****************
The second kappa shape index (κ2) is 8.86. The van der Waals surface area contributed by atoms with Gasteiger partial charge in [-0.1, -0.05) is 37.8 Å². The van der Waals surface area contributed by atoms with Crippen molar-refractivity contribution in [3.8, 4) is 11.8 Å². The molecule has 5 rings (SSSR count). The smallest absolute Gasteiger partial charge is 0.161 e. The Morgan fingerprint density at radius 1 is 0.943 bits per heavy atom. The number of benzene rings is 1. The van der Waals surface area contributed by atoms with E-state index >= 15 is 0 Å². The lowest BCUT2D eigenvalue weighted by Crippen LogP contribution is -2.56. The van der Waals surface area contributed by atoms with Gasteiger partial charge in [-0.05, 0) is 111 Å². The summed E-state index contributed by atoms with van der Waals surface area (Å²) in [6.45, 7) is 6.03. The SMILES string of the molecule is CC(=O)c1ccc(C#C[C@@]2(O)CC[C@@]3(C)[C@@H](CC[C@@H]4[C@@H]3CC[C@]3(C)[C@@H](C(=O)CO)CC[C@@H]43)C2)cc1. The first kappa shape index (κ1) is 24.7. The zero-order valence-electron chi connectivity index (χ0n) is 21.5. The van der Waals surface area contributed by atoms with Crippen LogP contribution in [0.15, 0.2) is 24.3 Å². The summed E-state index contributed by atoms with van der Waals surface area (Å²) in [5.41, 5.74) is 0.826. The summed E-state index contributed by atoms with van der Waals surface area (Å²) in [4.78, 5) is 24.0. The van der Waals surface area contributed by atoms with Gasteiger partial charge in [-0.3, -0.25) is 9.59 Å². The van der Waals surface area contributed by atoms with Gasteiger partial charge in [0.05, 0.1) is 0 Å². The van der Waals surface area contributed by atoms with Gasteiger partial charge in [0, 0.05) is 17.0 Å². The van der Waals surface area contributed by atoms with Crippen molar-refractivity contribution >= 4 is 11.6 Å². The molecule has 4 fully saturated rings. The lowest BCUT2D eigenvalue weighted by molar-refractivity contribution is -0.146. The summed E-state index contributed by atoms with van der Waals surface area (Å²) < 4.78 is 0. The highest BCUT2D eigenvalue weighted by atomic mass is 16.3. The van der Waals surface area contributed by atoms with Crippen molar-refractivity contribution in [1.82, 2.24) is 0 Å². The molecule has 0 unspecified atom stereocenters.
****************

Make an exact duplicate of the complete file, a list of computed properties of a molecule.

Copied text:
The second kappa shape index (κ2) is 8.86. The van der Waals surface area contributed by atoms with Gasteiger partial charge in [-0.1, -0.05) is 37.8 Å². The van der Waals surface area contributed by atoms with Crippen molar-refractivity contribution in [3.8, 4) is 11.8 Å². The molecule has 5 rings (SSSR count). The smallest absolute Gasteiger partial charge is 0.161 e. The Morgan fingerprint density at radius 1 is 0.943 bits per heavy atom. The number of benzene rings is 1. The van der Waals surface area contributed by atoms with E-state index >= 15 is 0 Å². The lowest BCUT2D eigenvalue weighted by Crippen LogP contribution is -2.56. The van der Waals surface area contributed by atoms with Gasteiger partial charge in [-0.05, 0) is 111 Å². The summed E-state index contributed by atoms with van der Waals surface area (Å²) in [6.45, 7) is 6.03. The SMILES string of the molecule is CC(=O)c1ccc(C#C[C@@]2(O)CC[C@@]3(C)[C@@H](CC[C@@H]4[C@@H]3CC[C@]3(C)[C@@H](C(=O)CO)CC[C@@H]43)C2)cc1. The first kappa shape index (κ1) is 24.7. The zero-order valence-electron chi connectivity index (χ0n) is 21.5. The van der Waals surface area contributed by atoms with Crippen LogP contribution in [0.15, 0.2) is 24.3 Å². The summed E-state index contributed by atoms with van der Waals surface area (Å²) in [5.41, 5.74) is 0.826. The summed E-state index contributed by atoms with van der Waals surface area (Å²) in [4.78, 5) is 24.0. The van der Waals surface area contributed by atoms with Gasteiger partial charge in [-0.3, -0.25) is 9.59 Å². The van der Waals surface area contributed by atoms with Gasteiger partial charge in [0.05, 0.1) is 0 Å². The van der Waals surface area contributed by atoms with Gasteiger partial charge in [0, 0.05) is 17.0 Å². The van der Waals surface area contributed by atoms with Crippen molar-refractivity contribution >= 4 is 11.6 Å². The molecule has 4 fully saturated rings. The lowest BCUT2D eigenvalue weighted by molar-refractivity contribution is -0.146. The summed E-state index contributed by atoms with van der Waals surface area (Å²) < 4.78 is 0. The highest BCUT2D eigenvalue weighted by atomic mass is 16.3. The van der Waals surface area contributed by atoms with Crippen molar-refractivity contribution in [1.82, 2.24) is 0 Å². The molecule has 0 unspecified atom stereocenters.